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Hank pays tribute to Carl Sagan, noting his accomplishment as an astronomer and his contributions to culture -- both pop and otherwise -- as one of the great popularizers of science. Happy Carl Sagan Day!

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Hank Green: Today, on the day that bears his name, we honor a man, and you should be able to tell who that man is just by looking at my outfit.  

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Carl Sagan died almost 17 years ago, so perhaps some of you are unfamiliar with his work and legacy, but if you enjoy the work of Bill Nye, Neil deGrasse Tyson, or even us here at SciShow, if you easily get sucked into the movie Contact, or have ever geeked out over the location of Voyager 1, then Sagan has influenced your life.  Sagan is best remembered as a popularizer.  He brought planetary science to the masses with enthusiasm that stood out in an often dry academic field.  His biographies almost always include phrases like 'man-child' or 'child-like wonder', which, if you've ever seen an episode of Cosmos, makes a lot of sense.  But Sagan was much more than just a face on PBS or The Tonight Show.  

Born in 1934, he grew up in a working class Jewish neighborhood in New York City, and knew from an early age that he wanted to be an astronomer.  In his 20s, first as a grad student at Berkeley, and later while working at the Smithsonian Astrophysical Observatory, he helped solve the climate mystery of Venus.  At the time, many thought Venus had temperatures similar to Earth's, but Sagan studied radio emissions from the planet and determined that they were the result of surface temperatures of over 482 degrees Celsius.  Later, while teaching at Cornell University, he was part of a team that proved color shifts observed on Mars were the result of high winds, not changing seasons.  In the early 1970s, Sagan worked on a NASA team to help choose the landing sites for Viking 1 and 2, which in 1975, would become the first spacecraft to land on Mars.  He was also a member of the NASA group that worked on Voyager 1 and 2 prior to their launches to explore the solar system and beyond.

It was Sagan who proposed including a message from Earth aboard each spacecraft in the event that they were ever discovered by extraterrestrials, the message he helped devise dubbed 'The Golden Record' includes thousands of recordings of sounds from Earth as well as simple illustrations and diagrams of life on our planet.  

Sagan rocketed to worldwide fame in 1980 with Cosmos, the 13 part PBS mini-series and accompanying book.  Both set records for audience and readership in the genre, and his marveling at the vastness of the universe, whether it be stars or atoms numbering in 'billions and billions' became embedded in popular culture.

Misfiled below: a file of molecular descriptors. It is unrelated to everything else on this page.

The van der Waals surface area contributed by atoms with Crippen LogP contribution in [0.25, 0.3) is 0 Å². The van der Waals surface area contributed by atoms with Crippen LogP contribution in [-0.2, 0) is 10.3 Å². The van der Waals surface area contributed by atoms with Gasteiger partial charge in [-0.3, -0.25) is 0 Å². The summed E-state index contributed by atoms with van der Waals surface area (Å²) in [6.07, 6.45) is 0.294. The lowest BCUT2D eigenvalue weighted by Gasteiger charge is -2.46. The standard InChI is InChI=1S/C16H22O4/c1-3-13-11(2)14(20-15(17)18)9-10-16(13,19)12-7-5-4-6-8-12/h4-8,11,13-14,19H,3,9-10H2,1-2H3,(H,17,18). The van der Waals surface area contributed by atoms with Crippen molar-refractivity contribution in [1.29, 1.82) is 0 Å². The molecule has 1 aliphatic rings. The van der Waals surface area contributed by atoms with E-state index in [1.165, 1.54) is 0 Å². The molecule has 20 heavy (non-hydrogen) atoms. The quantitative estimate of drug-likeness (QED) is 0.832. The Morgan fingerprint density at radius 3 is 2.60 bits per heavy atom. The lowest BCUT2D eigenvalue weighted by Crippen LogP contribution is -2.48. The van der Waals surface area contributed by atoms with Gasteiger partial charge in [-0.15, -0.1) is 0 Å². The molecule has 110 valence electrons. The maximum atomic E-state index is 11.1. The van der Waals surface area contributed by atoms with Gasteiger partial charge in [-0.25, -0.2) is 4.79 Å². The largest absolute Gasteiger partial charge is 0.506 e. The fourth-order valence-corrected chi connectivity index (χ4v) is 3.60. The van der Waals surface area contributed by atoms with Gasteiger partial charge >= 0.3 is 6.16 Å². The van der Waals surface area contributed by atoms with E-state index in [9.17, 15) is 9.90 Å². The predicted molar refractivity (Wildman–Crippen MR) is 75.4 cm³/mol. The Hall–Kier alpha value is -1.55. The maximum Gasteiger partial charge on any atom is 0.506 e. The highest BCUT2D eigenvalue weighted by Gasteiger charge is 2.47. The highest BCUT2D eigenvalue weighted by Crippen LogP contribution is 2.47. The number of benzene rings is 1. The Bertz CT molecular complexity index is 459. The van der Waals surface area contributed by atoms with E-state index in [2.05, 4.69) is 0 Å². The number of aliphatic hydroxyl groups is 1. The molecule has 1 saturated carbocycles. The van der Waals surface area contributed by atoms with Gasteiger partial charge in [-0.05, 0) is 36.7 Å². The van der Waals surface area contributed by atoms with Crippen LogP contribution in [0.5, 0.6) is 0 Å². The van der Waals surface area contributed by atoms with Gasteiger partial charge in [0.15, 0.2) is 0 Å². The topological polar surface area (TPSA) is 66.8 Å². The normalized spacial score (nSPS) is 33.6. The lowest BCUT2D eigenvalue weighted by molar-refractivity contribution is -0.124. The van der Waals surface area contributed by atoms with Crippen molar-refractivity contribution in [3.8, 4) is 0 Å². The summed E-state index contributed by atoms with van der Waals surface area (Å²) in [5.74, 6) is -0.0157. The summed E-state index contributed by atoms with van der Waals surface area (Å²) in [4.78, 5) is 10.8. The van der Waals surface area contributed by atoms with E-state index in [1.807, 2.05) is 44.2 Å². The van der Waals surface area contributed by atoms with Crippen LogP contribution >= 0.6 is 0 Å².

Sagan, of course, was not perfect, his stubbornness and obsession with success ruined two marriages and caused periods of estrangement from his children.  He held grudges and could be petty.  He once sued Apple for libel, when, after Sagan told the company they couldn't use his name as a code word for a new computer, Apple engineers instead used the name BHA, for Butt-Head Astronomer.  

But let's focus on the good stuff, like the image that is probably most associated with Sagan, that would be the pale blue dot, the famous photograph of Earth taken by Voyager 1 on February 14, 1990, as it approached the edge of the solar system.  That is what our home looks like from 6 billion km away.  

In one of his final books, Sagan reflected on that image, writing in part, "That's us.  On it, everyone you love, everyone you know, everyone you ever heard of, every human being who ever was, lived out their lives.  The aggregate of our joy and suffering, thousands of confident religions, ideologies, and economic doctrines, every hunter and forager, every hero and coward, every creator and destroyer of civilization, every king and peasant, every young couple in love, every mother and father, hopeful child, inventor and explorer, every teacher of morals, every corrupt politician, every super star, every supreme leader, every saint and sinner in the history of our species lived there, on a mote of dust suspended in a sunbeam."  

Carl Sagan would have been 79 years old today.  Happy Birthday, Carl. 

And thank you for watching this episode of SciShow.  You can find us on Facebook and Twitter, and don't forget to go to and subscribe if you want to keep getting smarter with us.  

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